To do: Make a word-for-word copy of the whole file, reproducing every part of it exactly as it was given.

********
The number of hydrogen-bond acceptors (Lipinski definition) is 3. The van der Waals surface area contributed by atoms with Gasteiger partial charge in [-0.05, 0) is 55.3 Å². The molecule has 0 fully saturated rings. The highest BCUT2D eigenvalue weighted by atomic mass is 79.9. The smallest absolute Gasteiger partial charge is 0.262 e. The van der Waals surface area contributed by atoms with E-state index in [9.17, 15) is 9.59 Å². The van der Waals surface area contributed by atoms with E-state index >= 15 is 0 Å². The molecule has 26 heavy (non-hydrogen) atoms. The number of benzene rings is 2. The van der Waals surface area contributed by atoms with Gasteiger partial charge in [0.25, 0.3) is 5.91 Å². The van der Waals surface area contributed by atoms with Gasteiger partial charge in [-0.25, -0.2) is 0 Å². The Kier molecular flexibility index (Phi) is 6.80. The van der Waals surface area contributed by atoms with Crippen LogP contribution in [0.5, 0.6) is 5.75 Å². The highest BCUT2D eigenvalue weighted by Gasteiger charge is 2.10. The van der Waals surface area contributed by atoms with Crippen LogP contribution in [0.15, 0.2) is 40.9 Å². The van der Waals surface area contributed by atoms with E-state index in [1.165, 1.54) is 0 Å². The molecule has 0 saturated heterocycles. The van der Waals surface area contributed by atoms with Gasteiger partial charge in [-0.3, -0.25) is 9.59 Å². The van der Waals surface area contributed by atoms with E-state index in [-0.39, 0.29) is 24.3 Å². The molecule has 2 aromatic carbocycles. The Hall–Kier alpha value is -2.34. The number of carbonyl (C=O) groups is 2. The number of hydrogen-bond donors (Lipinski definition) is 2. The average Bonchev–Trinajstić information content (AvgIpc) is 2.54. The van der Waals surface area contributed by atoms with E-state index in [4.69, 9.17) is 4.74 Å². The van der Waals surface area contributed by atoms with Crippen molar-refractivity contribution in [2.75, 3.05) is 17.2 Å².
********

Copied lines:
The number of hydrogen-bond acceptors (Lipinski definition) is 3. The van der Waals surface area contributed by atoms with Gasteiger partial charge in [-0.05, 0) is 55.3 Å². The molecule has 0 fully saturated rings. The highest BCUT2D eigenvalue weighted by atomic mass is 79.9. The smallest absolute Gasteiger partial charge is 0.262 e. The van der Waals surface area contributed by atoms with E-state index in [9.17, 15) is 9.59 Å². The van der Waals surface area contributed by atoms with E-state index >= 15 is 0 Å². The molecule has 26 heavy (non-hydrogen) atoms. The number of benzene rings is 2. The van der Waals surface area contributed by atoms with Gasteiger partial charge in [0.25, 0.3) is 5.91 Å². The van der Waals surface area contributed by atoms with Gasteiger partial charge in [-0.25, -0.2) is 0 Å². The Kier molecular flexibility index (Phi) is 6.80. The van der Waals surface area contributed by atoms with Crippen LogP contribution in [0.5, 0.6) is 5.75 Å². The highest BCUT2D eigenvalue weighted by Gasteiger charge is 2.10. The van der Waals surface area contributed by atoms with Crippen LogP contribution in [0.15, 0.2) is 40.9 Å². The van der Waals surface area contributed by atoms with E-state index in [1.165, 1.54) is 0 Å². The molecule has 0 saturated heterocycles. The van der Waals surface area contributed by atoms with Gasteiger partial charge in [-0.3, -0.25) is 9.59 Å². The van der Waals surface area contributed by atoms with E-state index in [-0.39, 0.29) is 24.3 Å². The molecule has 2 aromatic carbocycles. The Hall–Kier alpha value is -2.34. The number of carbonyl (C=O) groups is 2. The number of hydrogen-bond donors (Lipinski definition) is 2. The average Bonchev–Trinajstić information content (AvgIpc) is 2.54. The van der Waals surface area contributed by atoms with E-state index in [4.69, 9.17) is 4.74 Å². The van der Waals surface area contributed by atoms with Crippen molar-refractivity contribution in [2.75, 3.05) is 17.2 Å².